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The Daily Utah Chronicle

The University of Utah's Independent Student Voice

The Daily Utah Chronicle

The University of Utah's Independent Student Voice

The Daily Utah Chronicle

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Bittersweet victory

By Tony Pizza

The U gymnastics team’s run at a fairy tale ending to the 2007 season came to a close Friday night, but the Utes did not go down without once against proving how far they have come this season.

Georgia captured its third straight national championship in front of 9,255 mostly Utah supporters at the Huntsman Center Friday night. Georgia captured the three-peat with a final score of 197.850 to beat out second-place Utah by more than half a point.

For the Red Rocks, it was the second straight time they had to play second fiddle to Georgia’s championship. But in the middle of the match, it looked as if they might just have enough to knock Georgia off the top of the gymnastics world.

After taking the first rotation off with a bye, Georgia got off to a hot start as the Gym Dogs tore through their bars set for a 49.425 behind a solid team effort that saw three Georgia gymnasts capture 9.900 scores. And while the Gym Dogs were busy taking care of business on bars, Utah got off to an impressive start of its own on floor.

Although that has been a tough event for Utah all season, Nicolle Ford and Kristina Basket proved why they are such valuable pieces to the team by scoring back-to-back 9.9s before Ashley Postell applied the finishing touch to a total score of 49.375 with a near-perfect routine that resulted in a 9.950.

With Georgia rotating to beam, Utah lined up six great vault scores one after the other and finished with a 49.375. By Georgia’s standards, the team struggled a bit on beam, which sent the Gym Dogs and Red Rocks into the second of their two respective byes with a tie for first place after two events.

Whether it was pressure, or stiffness from the rest period, Utah and Georgia both came out flat to start each team’s third rotation.

But after both clubs suffered slip-ups to start bars and floor respectively, the two teams responded in different fashions.

Although floor hasn’t been Georgia’s strong suit all season long, the Bulldogs reeled off five straight scores of 9.9 or higher, including a 9.925 from Tiffany Tolnay and yet another 9.950 from All-Around National Champion Courtney Kupets.

The Utes did not fair as well on one of their main moneymaking events.

Utah put up respectable scores, despite having a near fall from Nina Kim and a complete fall from Daria Bijak — but nothing could compete with what Georgia was doing on floor.

Going into the last rotation, Georgia’s dominance coupled with Utah’s stumble, stretched the Gym Dogs’ lead to more than a half point going into one of Georgia’s strongest events — vault.

Utah, on the other hand, found itself in a dogfight for second place and even trailed the Gators by .1 of a point entering the beam portion of its rotation.

To the Utes’ credit, they did not panic, nor did they get discouraged when first place was all but out of reach going into the last rotation.

“We were all disappointed,” U head coach Greg Marsden said. “We’re all competitors and we know what it takes at the Championships, but I can’t say how proud I was. I know they were disappointed, especially the people that had problems on bars, but everybody went to balance beam, marched through, and did an incredible job, came back, and somehow still got second.”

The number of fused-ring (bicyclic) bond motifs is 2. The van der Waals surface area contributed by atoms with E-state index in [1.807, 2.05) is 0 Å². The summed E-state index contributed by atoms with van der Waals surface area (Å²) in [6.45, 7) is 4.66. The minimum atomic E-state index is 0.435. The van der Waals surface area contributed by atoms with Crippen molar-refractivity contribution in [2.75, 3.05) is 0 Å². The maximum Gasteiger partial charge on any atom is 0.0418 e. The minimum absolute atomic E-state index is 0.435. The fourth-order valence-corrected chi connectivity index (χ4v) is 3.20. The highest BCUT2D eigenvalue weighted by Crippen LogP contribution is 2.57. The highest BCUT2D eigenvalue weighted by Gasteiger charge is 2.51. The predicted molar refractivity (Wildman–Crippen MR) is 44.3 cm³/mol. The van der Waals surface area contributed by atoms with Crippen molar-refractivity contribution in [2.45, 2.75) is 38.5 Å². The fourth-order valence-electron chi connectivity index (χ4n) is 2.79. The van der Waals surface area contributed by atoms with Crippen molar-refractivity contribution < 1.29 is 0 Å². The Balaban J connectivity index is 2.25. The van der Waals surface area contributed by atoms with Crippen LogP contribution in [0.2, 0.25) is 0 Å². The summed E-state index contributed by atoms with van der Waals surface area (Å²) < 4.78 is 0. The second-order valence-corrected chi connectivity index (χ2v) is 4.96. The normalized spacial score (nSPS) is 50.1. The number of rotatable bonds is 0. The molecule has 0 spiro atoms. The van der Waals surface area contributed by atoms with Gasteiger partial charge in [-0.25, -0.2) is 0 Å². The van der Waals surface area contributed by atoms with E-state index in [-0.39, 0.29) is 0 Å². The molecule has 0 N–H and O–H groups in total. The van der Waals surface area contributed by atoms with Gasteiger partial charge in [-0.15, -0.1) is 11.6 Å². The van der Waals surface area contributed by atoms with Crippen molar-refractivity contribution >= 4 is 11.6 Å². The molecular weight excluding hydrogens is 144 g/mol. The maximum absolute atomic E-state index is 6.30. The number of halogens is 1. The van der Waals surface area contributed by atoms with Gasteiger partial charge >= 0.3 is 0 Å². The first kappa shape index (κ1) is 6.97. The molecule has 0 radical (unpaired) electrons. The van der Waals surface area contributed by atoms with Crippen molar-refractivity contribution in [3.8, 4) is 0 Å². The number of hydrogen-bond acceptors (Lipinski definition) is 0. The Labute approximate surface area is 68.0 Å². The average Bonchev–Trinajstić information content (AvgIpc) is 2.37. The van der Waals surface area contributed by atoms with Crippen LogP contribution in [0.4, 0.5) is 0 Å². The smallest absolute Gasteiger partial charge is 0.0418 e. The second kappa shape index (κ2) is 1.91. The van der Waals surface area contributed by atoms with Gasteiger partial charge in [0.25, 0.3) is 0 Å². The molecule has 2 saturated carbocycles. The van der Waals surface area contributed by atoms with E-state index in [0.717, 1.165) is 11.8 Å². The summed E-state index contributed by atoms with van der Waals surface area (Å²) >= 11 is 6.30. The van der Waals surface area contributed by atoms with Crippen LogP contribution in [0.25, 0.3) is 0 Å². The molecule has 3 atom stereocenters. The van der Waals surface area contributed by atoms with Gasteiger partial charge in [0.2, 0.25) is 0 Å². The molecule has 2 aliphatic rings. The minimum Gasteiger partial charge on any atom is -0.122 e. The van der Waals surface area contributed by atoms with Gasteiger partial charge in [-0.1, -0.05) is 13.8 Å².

The Utes posted their highest cumulative event score of the night on beam behind terrific routines from the whole team, including Kim’s score of 9.9 and Postell’s score of 9.925 in the last spot in the U lineup.

Postell’s score combined with Florida gymnast Melanie Sinclair’s score of 9.875 on bars narrowly gave Utah the second-place trophy by .025 of a point.

Even though the Utes would not find out until late that they had captured second place, the emotion of competing as a team in the Huntsman Center for the last time hit Ford hard emotionally.

“Everybody was in tears after we got done,” Ford said. “And not the bad kind either. We were just so happy. It was like a mix of sadness that that was the last time that I would be competing in this arena. (But) we were just so happy that this team has finally come together in the last few weeks.”

While it was still disappointing for the Utes not to claim a national championship at home, the Utes were able to find plenty of moral victories to boost their spirits a bit.

“We had a chance and didn’t get it done,” Marsden said. “But I’m really proud of this team. A few months ago I didn’t think we were going to get out of Regionals. From a coaching perspective, that’s extremely rewarding to see the team come so far and so close.”

Utah went from a team that struggled to put together a full performance to a team that posted three straight scores over 197.250 to end the season. All six freshmen gained valuable experience out of competing at Nationals for the first time, and it wasn’t too late for Marsden to reflect on how that could possibly help his team get over the top next year.

“I hope the (freshmen) learn something from this year and will pick up and continue into the offseason and next year,” Marsden said. “That would be the great lesson from this, if we do work as a team and work towards a common goal. We lose a great athlete in Nicolle, but we get some great recruits coming back.”

Fittingly, Georgia, Utah and Florida finished first, second and third respectively, which is exactly how the coaches voted they would finish in the preseason polls.

With Georgia and Utah basically returning the same lineups they displayed at Nationals this year in 2008, it wouldn’t be surprising to see these two teams duke it out again when Nationals is held in Georgia’s home arena next spring.

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